But theres noting like a good sharp lock blade knife to help even the odds. In Arizona however it isn't a concern you can wear your Citizen hat and carry anyway you want, I would rather go before a policy and review board than be carried by six.

    The Federal Law for retired Officers, when they wrote that bill must have been brain dead requiring that we had to qualify every year to carry concealed, who in the hell forgets how to shoot a pistol. It was like after 911 when they hired all the Sky Marshals, they didn't want retired cops, they wanted someone to fly on a airplane for 20 years sounds boring to me!! Bottom line if you want to enjoy your gun rights move to Arizona, we have alot of places to shoot and people to shoot with or at!!!!!!!

  • Photo_user_blank_big


    over 4 years ago


    'Enforcement', I know what you mean. I carried while on the job for 28 years, but I had to drive out of the City I worked for all that time (AND the county) for about an hour and a half to be able to qualify for the
    Retired Officer Concealed Carry permit. Un-believable! But there has to be someone in your area who is
    doing the qualifications for Retired Officer Concealed Carry....make it your business to find them, and do
    it! I wouldn't walk around in the midwest where I live without being armed, I'm sure you probably feel the same way where you reside. As always, be safe!

  • 2011_range_day_2-19-10_max50


    over 4 years ago


    Awesome article.
    And about the "Tackleberries" out there, I've been called that a few times over the years but I'd rather be in a SHTF situation with "Tackleberry" than anyone else.

  • Photo_user_blank_big


    over 4 years ago


    Good article.

  • Photo_user_blank_big


    over 4 years ago

    Great article!

  • Photo_user_blank_big


    over 4 years ago


    Good article...but unfortunately, sometimes our style of dress WILL dictate what you will carry, and that can't be avoided. Walking around with a 'chill chaser' on in 100 degree heat brings attention, be it from citizens and other law enforcement professionals, which could be a detriment from what you are attempting to accomplish, whether on duty or off. My way of thinking is, be proficient with different types of firearms, and depending on what you carry, be especially cognizant of the weaknesses of whatever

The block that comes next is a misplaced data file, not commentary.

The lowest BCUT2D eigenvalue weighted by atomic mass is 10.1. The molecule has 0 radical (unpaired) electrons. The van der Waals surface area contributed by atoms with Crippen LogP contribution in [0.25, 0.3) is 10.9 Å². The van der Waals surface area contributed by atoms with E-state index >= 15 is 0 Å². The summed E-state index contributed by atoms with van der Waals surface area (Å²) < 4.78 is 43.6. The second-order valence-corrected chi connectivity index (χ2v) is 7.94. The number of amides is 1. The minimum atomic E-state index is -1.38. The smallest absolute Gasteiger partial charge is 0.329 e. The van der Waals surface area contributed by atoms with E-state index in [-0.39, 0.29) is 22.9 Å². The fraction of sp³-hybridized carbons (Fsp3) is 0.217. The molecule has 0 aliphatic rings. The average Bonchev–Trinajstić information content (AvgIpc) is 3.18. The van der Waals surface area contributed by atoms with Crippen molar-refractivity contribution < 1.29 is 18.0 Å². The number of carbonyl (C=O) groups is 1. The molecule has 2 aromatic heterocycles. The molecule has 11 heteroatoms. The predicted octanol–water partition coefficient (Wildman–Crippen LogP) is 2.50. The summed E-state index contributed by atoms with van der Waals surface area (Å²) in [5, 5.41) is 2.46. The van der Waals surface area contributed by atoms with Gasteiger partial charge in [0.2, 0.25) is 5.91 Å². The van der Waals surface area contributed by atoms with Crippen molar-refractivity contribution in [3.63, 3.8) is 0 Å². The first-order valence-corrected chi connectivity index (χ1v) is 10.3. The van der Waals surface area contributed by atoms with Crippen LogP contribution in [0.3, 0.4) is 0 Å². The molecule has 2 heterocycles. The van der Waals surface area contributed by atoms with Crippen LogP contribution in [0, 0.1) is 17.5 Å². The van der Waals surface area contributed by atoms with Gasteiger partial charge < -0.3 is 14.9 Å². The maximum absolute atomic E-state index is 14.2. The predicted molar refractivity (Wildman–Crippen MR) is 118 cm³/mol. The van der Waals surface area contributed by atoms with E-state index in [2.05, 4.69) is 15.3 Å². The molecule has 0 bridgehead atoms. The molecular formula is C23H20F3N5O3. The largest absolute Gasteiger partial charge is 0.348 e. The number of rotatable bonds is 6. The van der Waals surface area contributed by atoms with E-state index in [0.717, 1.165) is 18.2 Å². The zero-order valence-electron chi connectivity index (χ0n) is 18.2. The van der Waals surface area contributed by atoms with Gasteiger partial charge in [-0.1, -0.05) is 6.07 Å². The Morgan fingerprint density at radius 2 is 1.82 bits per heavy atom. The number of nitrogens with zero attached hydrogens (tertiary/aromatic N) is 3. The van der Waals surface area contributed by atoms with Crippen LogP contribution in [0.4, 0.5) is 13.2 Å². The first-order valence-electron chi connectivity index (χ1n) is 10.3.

firearm you are carrying when it may be pressed into service. I would feel better having my 16 shot
    Beretta 92FS on my person, but in the heat of the summer it's just impractical to carry it. I would opt to
    carry one of my magnum snubs in an 'inside the pants' holster. In a situation where I might need it, I know that I have to make every shot count, and would fire it as sparingly as possible (carrying magnum loads, I might not need so many shots anyway)! You've got to do the best you can with the equipment you have
    available when you need it, and you have to adjust your tactics accordingly.

  • 0001_max50


    over 4 years ago


    Great article! This was one of my biggest concerns when I started to carry concealed (something that was unheard of in the UK). As a Private Investigator in California, one challenge is that the State requires exposed carry, but bans display of any sort of badge or ID, while local law enforcement refuses a CCW permit on the basis of requiring 12 month residency in the county before considering issue - left you the choice of open carry in plain clothes or not carrying. We should now see changes in CA, as recent court decisions have indicated that the 12 month residency requirement is unconstitutional and counties are starting to remove it.

  • Cp5_max50


    about 6 years ago


    Frank, you were obviously a Boy Scout once, because "Be Prepared" comes through loud and clear in all your writing. Thanks, and keep it up!

  • Lgfp1322100-authentic-ogre-shrek-2-poster_max50


    about 6 years ago


    I have also been called "tackleberry" I now like knifes as well.